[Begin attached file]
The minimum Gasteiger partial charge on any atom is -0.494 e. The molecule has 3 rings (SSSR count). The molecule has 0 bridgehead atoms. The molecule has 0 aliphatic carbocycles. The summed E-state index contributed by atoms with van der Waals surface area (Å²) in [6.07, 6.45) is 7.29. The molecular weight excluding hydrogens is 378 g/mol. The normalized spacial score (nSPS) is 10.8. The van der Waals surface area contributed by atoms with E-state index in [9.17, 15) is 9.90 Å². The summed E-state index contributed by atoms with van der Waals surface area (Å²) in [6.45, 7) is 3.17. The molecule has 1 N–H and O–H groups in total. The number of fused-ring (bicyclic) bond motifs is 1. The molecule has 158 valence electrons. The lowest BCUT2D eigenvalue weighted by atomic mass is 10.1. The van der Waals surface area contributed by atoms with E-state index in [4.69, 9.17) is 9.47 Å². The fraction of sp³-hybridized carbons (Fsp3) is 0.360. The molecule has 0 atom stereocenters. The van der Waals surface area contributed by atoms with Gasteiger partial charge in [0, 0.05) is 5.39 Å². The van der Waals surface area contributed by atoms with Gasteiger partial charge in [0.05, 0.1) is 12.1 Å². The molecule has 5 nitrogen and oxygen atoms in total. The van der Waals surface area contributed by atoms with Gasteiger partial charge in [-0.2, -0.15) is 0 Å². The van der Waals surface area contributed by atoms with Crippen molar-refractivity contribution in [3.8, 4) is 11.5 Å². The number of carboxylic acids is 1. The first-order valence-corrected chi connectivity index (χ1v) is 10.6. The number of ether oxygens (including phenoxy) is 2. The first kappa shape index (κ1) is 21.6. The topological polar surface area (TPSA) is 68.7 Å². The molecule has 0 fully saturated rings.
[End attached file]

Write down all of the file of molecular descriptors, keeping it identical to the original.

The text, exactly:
The minimum Gasteiger partial charge on any atom is -0.494 e. The molecule has 3 rings (SSSR count). The molecule has 0 bridgehead atoms. The molecule has 0 aliphatic carbocycles. The summed E-state index contributed by atoms with van der Waals surface area (Å²) in [6.07, 6.45) is 7.29. The molecular weight excluding hydrogens is 378 g/mol. The normalized spacial score (nSPS) is 10.8. The van der Waals surface area contributed by atoms with E-state index in [9.17, 15) is 9.90 Å². The summed E-state index contributed by atoms with van der Waals surface area (Å²) in [6.45, 7) is 3.17. The molecule has 1 N–H and O–H groups in total. The number of fused-ring (bicyclic) bond motifs is 1. The molecule has 158 valence electrons. The lowest BCUT2D eigenvalue weighted by atomic mass is 10.1. The van der Waals surface area contributed by atoms with E-state index in [4.69, 9.17) is 9.47 Å². The fraction of sp³-hybridized carbons (Fsp3) is 0.360. The molecule has 0 atom stereocenters. The van der Waals surface area contributed by atoms with Gasteiger partial charge in [0, 0.05) is 5.39 Å². The van der Waals surface area contributed by atoms with Gasteiger partial charge in [0.05, 0.1) is 12.1 Å². The molecule has 5 nitrogen and oxygen atoms in total. The van der Waals surface area contributed by atoms with Gasteiger partial charge in [-0.2, -0.15) is 0 Å². The van der Waals surface area contributed by atoms with Crippen molar-refractivity contribution in [3.8, 4) is 11.5 Å². The number of carboxylic acids is 1. The first-order valence-corrected chi connectivity index (χ1v) is 10.6. The number of ether oxygens (including phenoxy) is 2. The first kappa shape index (κ1) is 21.6. The topological polar surface area (TPSA) is 68.7 Å². The molecule has 0 fully saturated rings.